Biology professor Mark Flood is heading a project to identify variations in genes involved in heart disease. He is shown in his lab at Fairmont State University in West Virginia with Sarah Dodson, assistant professor of biology (standing), and students (left to right) Contessa Hill and Bonnie Freeman. (Photo courtesy of Fairmont State University)

The two projects take full advantage of the resources at the collaborating institutions. Blood samples collected at the clinics are sent to Marshall University, where DNA is isolated from them. The DNA is then sent to Fairmont State University or West Liberty State University—two undergraduate institutions—to determine the nucleotide sequences of specific genes in each DNA sample. The sequence data are then analyzed at Marshall and West Virginia universities using bioinformatics tools to find significant associations between specific sequences and symptoms of heart disease. “The network helps with patient recruitment, but it also helps us bring together people with different expertise, which you need for these types of studies,” Primerano says.

Mark Flood, an investigator and professor at Fairmont State University, a three-hour drive from Marshall University, directs the familial combined hyperlipidemia study. “We would not have access to patient populations if we did not have these collaborations with Marshall and West Virginia University,” says Flood. “My campus has 7,500 undergraduate students; we don’t have a medical school or any chance to obtain funding for this kind of research unless we collaborate with investigators from larger institutions.”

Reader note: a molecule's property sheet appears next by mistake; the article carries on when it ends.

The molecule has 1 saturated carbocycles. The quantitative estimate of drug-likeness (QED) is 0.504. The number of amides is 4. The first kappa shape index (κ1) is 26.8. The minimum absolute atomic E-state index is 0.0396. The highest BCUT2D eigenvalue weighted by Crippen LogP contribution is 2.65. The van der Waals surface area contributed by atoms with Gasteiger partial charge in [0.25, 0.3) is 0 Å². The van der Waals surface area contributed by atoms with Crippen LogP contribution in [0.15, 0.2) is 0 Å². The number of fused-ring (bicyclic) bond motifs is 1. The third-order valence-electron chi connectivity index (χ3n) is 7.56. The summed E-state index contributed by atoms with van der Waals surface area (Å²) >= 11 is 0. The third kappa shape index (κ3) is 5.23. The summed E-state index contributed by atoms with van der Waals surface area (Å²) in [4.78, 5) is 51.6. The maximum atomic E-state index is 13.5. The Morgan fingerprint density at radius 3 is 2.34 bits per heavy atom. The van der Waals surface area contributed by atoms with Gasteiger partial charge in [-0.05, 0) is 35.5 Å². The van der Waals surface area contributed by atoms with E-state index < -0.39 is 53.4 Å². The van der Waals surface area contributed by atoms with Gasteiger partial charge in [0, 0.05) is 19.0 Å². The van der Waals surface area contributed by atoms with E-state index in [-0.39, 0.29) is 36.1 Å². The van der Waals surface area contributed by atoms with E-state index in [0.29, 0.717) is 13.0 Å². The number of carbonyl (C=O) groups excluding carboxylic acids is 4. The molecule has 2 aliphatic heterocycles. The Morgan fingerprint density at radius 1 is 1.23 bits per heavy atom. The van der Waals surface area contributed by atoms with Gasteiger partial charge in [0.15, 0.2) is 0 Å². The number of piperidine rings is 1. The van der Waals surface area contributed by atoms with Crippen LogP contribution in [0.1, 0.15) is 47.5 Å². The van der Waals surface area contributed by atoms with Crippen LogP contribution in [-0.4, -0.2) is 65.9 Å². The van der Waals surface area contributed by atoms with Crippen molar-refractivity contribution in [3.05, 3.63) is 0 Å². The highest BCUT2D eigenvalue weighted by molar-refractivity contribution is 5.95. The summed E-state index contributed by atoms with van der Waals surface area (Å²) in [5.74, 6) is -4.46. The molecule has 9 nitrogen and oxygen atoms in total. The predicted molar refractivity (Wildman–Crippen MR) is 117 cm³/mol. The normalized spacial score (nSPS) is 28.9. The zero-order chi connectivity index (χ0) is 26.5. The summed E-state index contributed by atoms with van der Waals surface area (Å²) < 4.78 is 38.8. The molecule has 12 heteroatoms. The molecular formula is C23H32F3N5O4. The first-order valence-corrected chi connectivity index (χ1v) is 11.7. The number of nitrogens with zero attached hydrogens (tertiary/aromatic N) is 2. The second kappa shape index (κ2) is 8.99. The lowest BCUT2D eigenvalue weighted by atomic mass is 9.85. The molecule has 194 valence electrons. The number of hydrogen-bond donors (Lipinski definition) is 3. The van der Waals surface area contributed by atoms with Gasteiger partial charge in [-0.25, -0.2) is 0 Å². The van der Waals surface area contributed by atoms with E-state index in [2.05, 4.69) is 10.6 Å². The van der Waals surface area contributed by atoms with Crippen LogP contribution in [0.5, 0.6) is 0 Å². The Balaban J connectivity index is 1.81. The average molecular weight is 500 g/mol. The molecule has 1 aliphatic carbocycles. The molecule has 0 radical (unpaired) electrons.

One thing that makes the Appalachian population particularly well suited for these studies is that, in addition to the high prevalence of heart disease, individuals tend to live close to other family members. As a result, it is relatively easy for researchers to obtain DNA samples from several related individuals within a family, something that greatly aids genetic analysis. “We recently recruited a 22-member family at West Virginia University,” says Primerano. So far, the familial combined hyperlipidemia project has recruited about 50 participants, out of a possible 200 that will be needed to complete the study.

IDeA funding was used to buy specialized equipment at Fairmont—a pyrosequencer and several polymerase chain reaction (PCR) machines—and to hire another faculty member, relieving some of Flood’s teaching duties and freeing up more time for research. Students are also reaping the benefits. Since the start of the program, Flood has had 10 undergraduate students working in his lab, learning to do PCR and DNA sequencing. “We are seeing some successes with them getting into medical and graduate school or obtaining jobs in the biotech industry,” says Flood, adding that students are keen to work on the project because, for the first time, they are seeing the importance of their research to the health of their community.

Another outcome of the IDeA funding is that there is now an office of grants management at Fairmont. “We are seeing many more regional and national grants being submitted by our faculty, and our president has set aside money specifically to support undergraduate research,” says Flood.

NCRR’s Institutional Development Award (IDeA) program provides research opportunities, science education, and economic development and extends high-speed connectivity to grantee institutions to facilitate research collaborations. Twenty-three states and Puerto Rico participate in the program.